Don John of Austria runs away from Court to join the Spanish fleet headed to the relief of Malta

The Grand Harbor of Malta

There was nothing else talked of at the Court, or in the town, but the formidable attack of the Turks on the island of Malta, and the heroic defense made by the old Master of the Order, Jean Parissot de la Valette. The leader of the strong Ottoman squadron was Admiral Pialy, with those two terrible pirates, Hassen and Dragut, with whom were 45,000 men to be landed, led by Mustafa Pacha. The Grand master de la Valette only having 600 knights of the Order and 4,500 soldiers to defend the whole island, earnestly sought help from the Princes of Christendom, but specially from the Pope and the King of Spain, the one being particularly interested in the defense of the faith, and the other in the preservation of his dominions in Africa and Italy, which were safeguarded by the island of Malta.
Philip II at once ordered a squadron to be prepared with 25,000 soldiers, of whom some were to go from Barcelona and the rest to be taken from Sicily. The besieged urged promptness more and more earnestly, and at the same time came tidings of the heroic valor of their resistance and of the ferocity of the Turk. In mockery of our holy religion Mustafa had made a cross with the numerous hearts of the Knights of Malta killed in the encounter, and had stuck it up at the confines of his camp; and the Grand Master de la Valette had answered this barbarous sacrilege by charging his big cannons with the heads of Turks, as bombs, and firing them at the enemy.
King Philip II

All this made D. John’s young blood boil, and he silently made his plans. Certainly here was an enterprise that included everything! The glory of the faith, the succor of the helpless, the service of the King!… Nobody noticed, however, that D. John was preoccupied, and they only observed that he had long talks with D. Juan de Gúzman, one of his gentlemen of the bedchamber, and with D. José de Acuña y Peñuela, keeper of his wardrobe.
He went out one morning, the 9th of April, 1565, for a ride with Prince Carlos, and with studied pretence separated from him and turned towards Galapagar, followed only by D. Juan de Gúzman and D. José de Acuña.
D. John did not return that night, and the King, as he missed him next day, sent for Luis Quijada, who thought that he was with Prince Carlos and the Archdukes, but when the King undeceived him he could give no information as to his whereabouts.
Don Juan of Austria

Everyone was alarmed; a great search was made, and at length the Duque de Medinaceli said that according to a postillion who had met D. John on the road, this last had taken post for Galapagar with two gentlemen of his household, and was on the way to Barcelona, to embark on the galleys which were going to help the Island of Malta. The annoyance of the King at his independence was softened by the generosity of the boy’s impulse, and couriers were sent to all the ports, and Viceroys, in order that he should be stopped with this message, “that he was to come back at once, as the enterprise was without his (the King’s) knowledge or sanction, and that the boy was very young for such a long journey and such a dangerous undertaking.” D. Pedro Manuel was dispatched with this message, and with orders that he should follow until he had overtaken D. John, and the King charged Luis Quijada also to write and show how displeased he was. Luis Quijada’s displeasure was indeed great, not on account of D. John’s escapade, for that pleased him extremely, but on account of the want of confidence in having said nothing to him. But Doña Magdalena, who saw better than anyone to the root of all this, made Quijada note the prudence and affection of D. John in using such great reserve towards him; because if he had told his project to Quijada, he would have been obliged by virtue of his trust, to forbid it, and to have countenanced it would have been to incur the annoyance of the Monarch. So it was prudent to be silent, and this is what D. John had been.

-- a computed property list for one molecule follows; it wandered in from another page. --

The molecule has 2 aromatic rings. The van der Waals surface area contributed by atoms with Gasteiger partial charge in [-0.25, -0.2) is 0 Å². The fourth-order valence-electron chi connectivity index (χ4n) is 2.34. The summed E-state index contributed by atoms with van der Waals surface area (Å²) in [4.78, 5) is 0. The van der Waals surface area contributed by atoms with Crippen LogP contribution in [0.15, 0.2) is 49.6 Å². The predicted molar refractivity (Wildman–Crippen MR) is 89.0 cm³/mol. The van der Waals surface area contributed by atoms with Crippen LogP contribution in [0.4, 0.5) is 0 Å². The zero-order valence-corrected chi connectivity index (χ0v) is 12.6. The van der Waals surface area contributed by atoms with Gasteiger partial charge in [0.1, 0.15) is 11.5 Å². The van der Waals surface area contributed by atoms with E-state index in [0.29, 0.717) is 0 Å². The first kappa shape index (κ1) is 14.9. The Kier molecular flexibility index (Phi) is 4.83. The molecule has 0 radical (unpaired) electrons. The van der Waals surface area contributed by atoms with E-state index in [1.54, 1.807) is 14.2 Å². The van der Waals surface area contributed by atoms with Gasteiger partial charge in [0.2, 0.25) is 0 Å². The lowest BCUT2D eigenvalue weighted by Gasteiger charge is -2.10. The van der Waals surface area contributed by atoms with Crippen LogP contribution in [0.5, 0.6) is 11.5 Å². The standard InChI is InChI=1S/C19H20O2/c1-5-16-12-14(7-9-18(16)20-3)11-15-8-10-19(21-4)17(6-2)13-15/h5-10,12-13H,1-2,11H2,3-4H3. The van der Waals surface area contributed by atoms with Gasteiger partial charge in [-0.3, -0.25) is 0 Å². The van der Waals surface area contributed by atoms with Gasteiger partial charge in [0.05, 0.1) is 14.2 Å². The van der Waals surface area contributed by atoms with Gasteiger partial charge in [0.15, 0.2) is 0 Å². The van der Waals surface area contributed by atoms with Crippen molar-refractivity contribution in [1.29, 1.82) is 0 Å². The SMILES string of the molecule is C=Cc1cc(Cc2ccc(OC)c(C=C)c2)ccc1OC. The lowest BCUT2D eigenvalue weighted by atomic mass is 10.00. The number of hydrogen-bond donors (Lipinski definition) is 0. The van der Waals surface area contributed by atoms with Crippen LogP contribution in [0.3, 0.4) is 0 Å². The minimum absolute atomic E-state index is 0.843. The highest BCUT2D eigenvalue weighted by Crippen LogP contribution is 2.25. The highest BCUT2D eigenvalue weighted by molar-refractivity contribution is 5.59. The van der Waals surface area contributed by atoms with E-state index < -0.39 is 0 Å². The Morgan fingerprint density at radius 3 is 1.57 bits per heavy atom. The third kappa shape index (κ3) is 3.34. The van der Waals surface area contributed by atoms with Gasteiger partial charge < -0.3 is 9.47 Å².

Don Luis Quijada

The news of D. John’s spontaneous departure for the island of Malta to fight the Turks caused such enthusiasm among the people of Madrid that they went shouting through the streets, applauding the worthy son of Charles V.
The nobility, for their part, then paid to this lad of eighteen the most sincere homage which can be paid to the perfect man, set up as our model, that of copying him. The greater portion of the young nobles hastened to embark with D. John at Barcelona, some only with their swords and good intentions, having nothing else to bring; others, at their own cost, brought men-at-arms to fight against the Turk, the constant nightmare of Europe of that day….
All this made Philip II think, and from that moment he gave up the idea of forcing his brother into the Church, understanding that he would gain more from D. John by using his prestige and courage in matters of war….
This adventure made D. John the fashion, as we should say now, a thing which existed in the sixteenth century without being so called….
Don Juan of Austria

That which radiated from him and made him so irresistible was that “je ne sais quoi” belonging to very superior men, which attracts, enchants, and subjugates, and, according to a very profound writer, consists in the mysterious combination of grace, talent, and desire to please.
Such was the attractive figure of D. John when he began to be a real personage at the much-discussed Court of his brother.

Rev. Fr. Luis Coloma, The Story of Don John of Austria, trans. Lady Moreton, (New York: John Lane Company, 1912), pp. 117-121, 125.

Nobility and Analogous Traditional Elites